Taxpayers are way more likely in recent years to receive an audit letter in the mail requesting documentation to verify income, deductions or credits claimed than they are to receive an in person examination.
Of the more than 1.6 million Americans who were slapped with audits last year, 78% dealt with correspondence audits, while only 22% were asked to come in for an in-person examination.
Part of the reason the IRS is shifting its gears is due to the expense of in person audits. A correspondence audit costs the IRS less money because it requires less time and attention on their end.
While a face-to-face examination with an IRS agent can involve going through an entire return, correspondence audits usually ask taxpayers to provide information about very specific items on a tax return, like income, expenses or deductions.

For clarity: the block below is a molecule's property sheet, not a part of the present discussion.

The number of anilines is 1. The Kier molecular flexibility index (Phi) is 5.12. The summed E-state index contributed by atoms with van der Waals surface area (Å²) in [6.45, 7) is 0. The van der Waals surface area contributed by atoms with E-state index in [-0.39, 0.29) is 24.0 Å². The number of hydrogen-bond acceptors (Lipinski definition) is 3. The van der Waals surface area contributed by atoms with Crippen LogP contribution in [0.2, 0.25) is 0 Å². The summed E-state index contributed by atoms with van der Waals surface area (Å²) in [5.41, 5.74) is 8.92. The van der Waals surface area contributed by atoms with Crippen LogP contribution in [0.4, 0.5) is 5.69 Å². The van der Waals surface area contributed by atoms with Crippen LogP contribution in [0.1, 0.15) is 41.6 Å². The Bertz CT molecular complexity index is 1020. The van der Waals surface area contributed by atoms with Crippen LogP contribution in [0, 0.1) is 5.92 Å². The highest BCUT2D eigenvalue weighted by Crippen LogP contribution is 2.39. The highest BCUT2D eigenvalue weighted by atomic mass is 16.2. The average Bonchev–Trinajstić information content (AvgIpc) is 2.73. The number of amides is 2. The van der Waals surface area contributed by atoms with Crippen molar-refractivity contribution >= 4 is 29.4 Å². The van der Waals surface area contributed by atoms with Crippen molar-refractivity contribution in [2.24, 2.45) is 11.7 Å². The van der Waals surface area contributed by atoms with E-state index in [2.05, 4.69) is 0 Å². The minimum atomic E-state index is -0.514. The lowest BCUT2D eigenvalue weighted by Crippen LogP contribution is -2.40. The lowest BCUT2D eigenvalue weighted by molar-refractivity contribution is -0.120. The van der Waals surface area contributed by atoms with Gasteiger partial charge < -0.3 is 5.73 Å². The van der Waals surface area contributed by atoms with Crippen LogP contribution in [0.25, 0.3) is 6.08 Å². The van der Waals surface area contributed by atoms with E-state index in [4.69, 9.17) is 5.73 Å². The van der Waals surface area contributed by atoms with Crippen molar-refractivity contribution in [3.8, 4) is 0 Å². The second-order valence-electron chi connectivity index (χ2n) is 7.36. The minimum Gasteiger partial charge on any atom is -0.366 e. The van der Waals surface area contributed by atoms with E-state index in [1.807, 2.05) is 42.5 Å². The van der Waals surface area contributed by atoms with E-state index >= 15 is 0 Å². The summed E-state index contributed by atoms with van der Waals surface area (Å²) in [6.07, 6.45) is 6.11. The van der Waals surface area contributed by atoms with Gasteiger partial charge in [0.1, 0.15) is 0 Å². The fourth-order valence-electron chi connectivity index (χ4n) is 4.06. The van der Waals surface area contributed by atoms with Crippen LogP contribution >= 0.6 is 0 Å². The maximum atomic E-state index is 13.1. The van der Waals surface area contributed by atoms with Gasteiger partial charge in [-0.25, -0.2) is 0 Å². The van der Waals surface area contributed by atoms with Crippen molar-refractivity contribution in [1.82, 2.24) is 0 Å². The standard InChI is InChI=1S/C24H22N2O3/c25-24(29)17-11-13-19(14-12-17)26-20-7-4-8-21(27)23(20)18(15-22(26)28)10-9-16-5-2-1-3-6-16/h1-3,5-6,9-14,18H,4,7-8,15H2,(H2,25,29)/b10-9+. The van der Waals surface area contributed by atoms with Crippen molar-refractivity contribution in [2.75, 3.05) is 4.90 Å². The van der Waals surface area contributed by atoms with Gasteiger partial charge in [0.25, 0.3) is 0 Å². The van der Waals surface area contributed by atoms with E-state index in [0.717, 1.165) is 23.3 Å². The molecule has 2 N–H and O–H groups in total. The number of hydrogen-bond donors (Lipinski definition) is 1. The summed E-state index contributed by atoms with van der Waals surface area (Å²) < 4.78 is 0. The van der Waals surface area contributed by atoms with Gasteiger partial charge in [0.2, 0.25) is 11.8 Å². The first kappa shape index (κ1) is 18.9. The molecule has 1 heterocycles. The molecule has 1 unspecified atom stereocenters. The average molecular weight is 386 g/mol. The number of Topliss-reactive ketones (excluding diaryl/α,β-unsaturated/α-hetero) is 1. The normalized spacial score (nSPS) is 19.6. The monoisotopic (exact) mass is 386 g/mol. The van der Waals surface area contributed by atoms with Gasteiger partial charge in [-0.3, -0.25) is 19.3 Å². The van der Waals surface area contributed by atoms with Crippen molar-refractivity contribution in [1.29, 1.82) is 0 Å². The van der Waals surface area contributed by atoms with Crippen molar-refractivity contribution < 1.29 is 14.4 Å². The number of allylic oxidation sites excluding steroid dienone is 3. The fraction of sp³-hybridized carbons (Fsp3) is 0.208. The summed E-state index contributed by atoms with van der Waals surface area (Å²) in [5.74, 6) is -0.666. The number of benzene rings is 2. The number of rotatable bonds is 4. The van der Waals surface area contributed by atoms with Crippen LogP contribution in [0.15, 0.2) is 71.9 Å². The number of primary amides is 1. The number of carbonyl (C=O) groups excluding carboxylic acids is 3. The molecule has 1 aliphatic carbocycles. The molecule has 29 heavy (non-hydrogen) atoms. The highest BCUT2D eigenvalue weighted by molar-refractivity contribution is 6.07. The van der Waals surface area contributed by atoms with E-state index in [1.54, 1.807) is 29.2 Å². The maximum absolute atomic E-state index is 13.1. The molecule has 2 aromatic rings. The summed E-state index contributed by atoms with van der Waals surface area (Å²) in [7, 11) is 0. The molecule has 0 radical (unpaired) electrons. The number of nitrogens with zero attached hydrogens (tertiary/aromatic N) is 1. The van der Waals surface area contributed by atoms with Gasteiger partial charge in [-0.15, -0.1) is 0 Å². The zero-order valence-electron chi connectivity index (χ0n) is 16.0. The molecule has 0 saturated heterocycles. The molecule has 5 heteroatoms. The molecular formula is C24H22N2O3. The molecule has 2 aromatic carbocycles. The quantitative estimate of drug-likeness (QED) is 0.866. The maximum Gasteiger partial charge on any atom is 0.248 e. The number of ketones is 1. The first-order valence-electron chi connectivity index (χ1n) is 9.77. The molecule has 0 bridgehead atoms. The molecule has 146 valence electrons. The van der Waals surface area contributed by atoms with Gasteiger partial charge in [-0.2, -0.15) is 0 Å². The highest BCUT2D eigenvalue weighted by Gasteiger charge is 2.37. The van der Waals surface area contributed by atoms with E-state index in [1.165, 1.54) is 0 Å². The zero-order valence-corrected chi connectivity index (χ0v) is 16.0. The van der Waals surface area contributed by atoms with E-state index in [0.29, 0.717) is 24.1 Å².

Though correspondence audits are easier for the IRS agents they are still very scary and cumbersome for the taxpayer. Often times these letters are written using complicated tax terminology and can be very difficult for the average taxpayer to understand. And being that the letter is mailed there is no real way for the IRS to even know if the taxpayer received the letter let alone understood it’s contents.
Out of a sample of 754 taxpayers who claimed the Earned Income Tax Credit and were audited, more than a quarter of them had no idea they were even being audited, the Taxpayer Advocate Service’s most recent survey found. Nearly 40% of the same respondents didn’t know what information the IRS was asking them to provide.
If you ever receive a letter in the mail regarding your income taxes the best advice we can give is to have a tax consultant review the information requested along with the tax return in question and give you a detailed list of the items you will need to back up. This way you will be prepared when submitting your documentation. Need audit assistance? Call us at 1-888-APRIL-15!
Source: Yahoo Finance